Rath Law Office in Katy, TX. Cathy has been practicing law for over 10 years. She had a very logical approach to get to where she is today and truly knows the value of time.e are excited to introduce our readers to Cathy Rath, founder of
Let’s dive right in! Cathy, who or what inspired you to become an attorney?
Experiencing the legal justice system through the mistakes made by a relative.
What was the process you went through to get to where you are today?
First, I obtained a paralegal degree from a community college so that I could begin earning money to support myself. I then obtained various jobs in law firms and the federal court system while I obtained my undergraduate degree in business management. After 10 years, I applied to and was admitted to law school. I obtained a job as a law clerk for a public school district, representing the school board before administrative law judges and housing court judges with respect to housing, fire code, and building code violations. In addition, I was responsible for monitoring the work of the school district’s property managers. After 1 and ½ years, I obtained a job working as in-house counsel for 2 large employer-employee benefit plans. I opened my own office in 2014 as a sole practitioner. I hope to grow my practice so that I can hire a paralegal and an attorney, mentor and teach them, so that I may one day transition the practice to them when I retire.
How do you structure your days?
I look at the week ahead on Sunday, and try to determine what comes first. Meaning what is most important to prevent being in a “crisis” mode on a daily basis. It also helps me anticipate the needs of my clients, based upon the case load I am already working. I try to leave time during the day for those unexpected emergencies which almost always arise.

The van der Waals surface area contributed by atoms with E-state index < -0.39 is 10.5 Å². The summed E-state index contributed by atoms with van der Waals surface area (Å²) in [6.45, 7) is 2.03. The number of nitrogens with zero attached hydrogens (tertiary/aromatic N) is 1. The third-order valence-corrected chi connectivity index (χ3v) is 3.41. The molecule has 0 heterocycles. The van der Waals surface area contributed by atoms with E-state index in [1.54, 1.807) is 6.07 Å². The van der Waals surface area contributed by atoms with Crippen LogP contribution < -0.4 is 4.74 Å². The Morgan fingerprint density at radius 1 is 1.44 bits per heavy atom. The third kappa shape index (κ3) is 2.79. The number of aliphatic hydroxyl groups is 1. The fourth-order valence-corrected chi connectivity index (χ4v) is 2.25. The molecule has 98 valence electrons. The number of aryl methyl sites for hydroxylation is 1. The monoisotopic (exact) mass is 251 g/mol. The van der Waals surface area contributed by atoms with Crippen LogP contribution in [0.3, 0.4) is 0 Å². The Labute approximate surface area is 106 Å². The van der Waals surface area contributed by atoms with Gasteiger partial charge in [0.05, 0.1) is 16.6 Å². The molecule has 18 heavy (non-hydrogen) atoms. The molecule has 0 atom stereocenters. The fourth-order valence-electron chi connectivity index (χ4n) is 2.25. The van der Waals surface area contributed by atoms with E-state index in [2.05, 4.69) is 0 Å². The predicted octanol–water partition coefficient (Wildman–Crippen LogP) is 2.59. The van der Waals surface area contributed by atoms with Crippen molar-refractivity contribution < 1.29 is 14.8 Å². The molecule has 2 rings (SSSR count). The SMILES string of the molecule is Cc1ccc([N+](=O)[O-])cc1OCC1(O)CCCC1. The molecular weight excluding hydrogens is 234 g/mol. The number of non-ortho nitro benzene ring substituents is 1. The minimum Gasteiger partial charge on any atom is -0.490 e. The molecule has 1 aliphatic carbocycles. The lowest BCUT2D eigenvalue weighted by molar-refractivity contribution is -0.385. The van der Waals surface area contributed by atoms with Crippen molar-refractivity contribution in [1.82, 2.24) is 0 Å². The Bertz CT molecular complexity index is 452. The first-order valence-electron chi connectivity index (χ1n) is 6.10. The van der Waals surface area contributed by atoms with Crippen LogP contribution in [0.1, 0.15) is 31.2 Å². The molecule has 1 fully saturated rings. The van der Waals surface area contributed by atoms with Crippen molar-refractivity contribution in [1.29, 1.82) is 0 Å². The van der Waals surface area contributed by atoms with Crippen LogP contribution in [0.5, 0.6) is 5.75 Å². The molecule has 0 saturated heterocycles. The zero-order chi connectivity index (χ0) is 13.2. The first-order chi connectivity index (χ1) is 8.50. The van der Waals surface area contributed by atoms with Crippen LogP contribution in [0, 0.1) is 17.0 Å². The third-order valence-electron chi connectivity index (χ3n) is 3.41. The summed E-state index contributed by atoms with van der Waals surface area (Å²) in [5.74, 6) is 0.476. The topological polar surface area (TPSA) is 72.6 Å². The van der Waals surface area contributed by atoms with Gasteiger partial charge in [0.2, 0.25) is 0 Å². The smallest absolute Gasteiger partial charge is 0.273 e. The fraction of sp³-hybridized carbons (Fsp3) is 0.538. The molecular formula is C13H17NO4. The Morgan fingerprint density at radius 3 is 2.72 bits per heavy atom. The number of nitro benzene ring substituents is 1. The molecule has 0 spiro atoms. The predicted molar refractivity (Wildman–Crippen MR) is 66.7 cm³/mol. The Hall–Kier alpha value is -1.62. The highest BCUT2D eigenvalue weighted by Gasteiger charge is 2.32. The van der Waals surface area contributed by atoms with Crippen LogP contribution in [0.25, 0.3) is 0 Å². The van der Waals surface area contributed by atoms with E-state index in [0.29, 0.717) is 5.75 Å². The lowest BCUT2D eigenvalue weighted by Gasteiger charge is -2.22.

What would you say is your best advice for handling criticism?
Try to find the pearl in it, the positive to make you not only a better lawyer, but a better person. No one likes to be criticized. Being shown your mistakes helps you to learn. No one ever became an expert without “failing” multiple times. If you are repeating the same mistakes time and time again, you need to figure out why. Do not be afraid to ask for help.
Let’s say you’re walking down the street and a kid walks up to you and asks your advice. You only have a few minutes to give them your best tip. What would it be?
It would depend on the type of advice for which I was asked. In general, do not be afraid to explore opportunities which present themselves, because opportunities are the “luck” most people look for and never find.
Cathy, what surprising lessons have you learned along your journey?
You can, and should, learn from others, both from the mistakes and successes they have experienced. You will save yourself time in the long run and get to your goals faster with less pain.
One of the biggest struggles we see attorneys face is the balancing act of work and family life. Can you share how you do this?
I plan time for each role I have in life – spouse, employer, friend, myself – and then stick to it. Sometimes the plan is rearranged at the last minute, but setting aside quality of time versus quantity works well for me and those in my life.
Now, for my favorite question to ask attorneys! What do you want your legacy to be?
A legacy of service, integrity, and kindness to others.
So what’s next for you, Cathy?
To continue growing and refining my skills as a lawyer and person.
What is the one thing you want our readers to take away from this?
There are no short cuts to achieving your goals. Success is defined by 2 words: Hard and Work. Just as you cannot take an algebra class before you have mastered basic math skills, you must put in the work to be successful in whatever endeavor you undertake. There is dignity in honest work.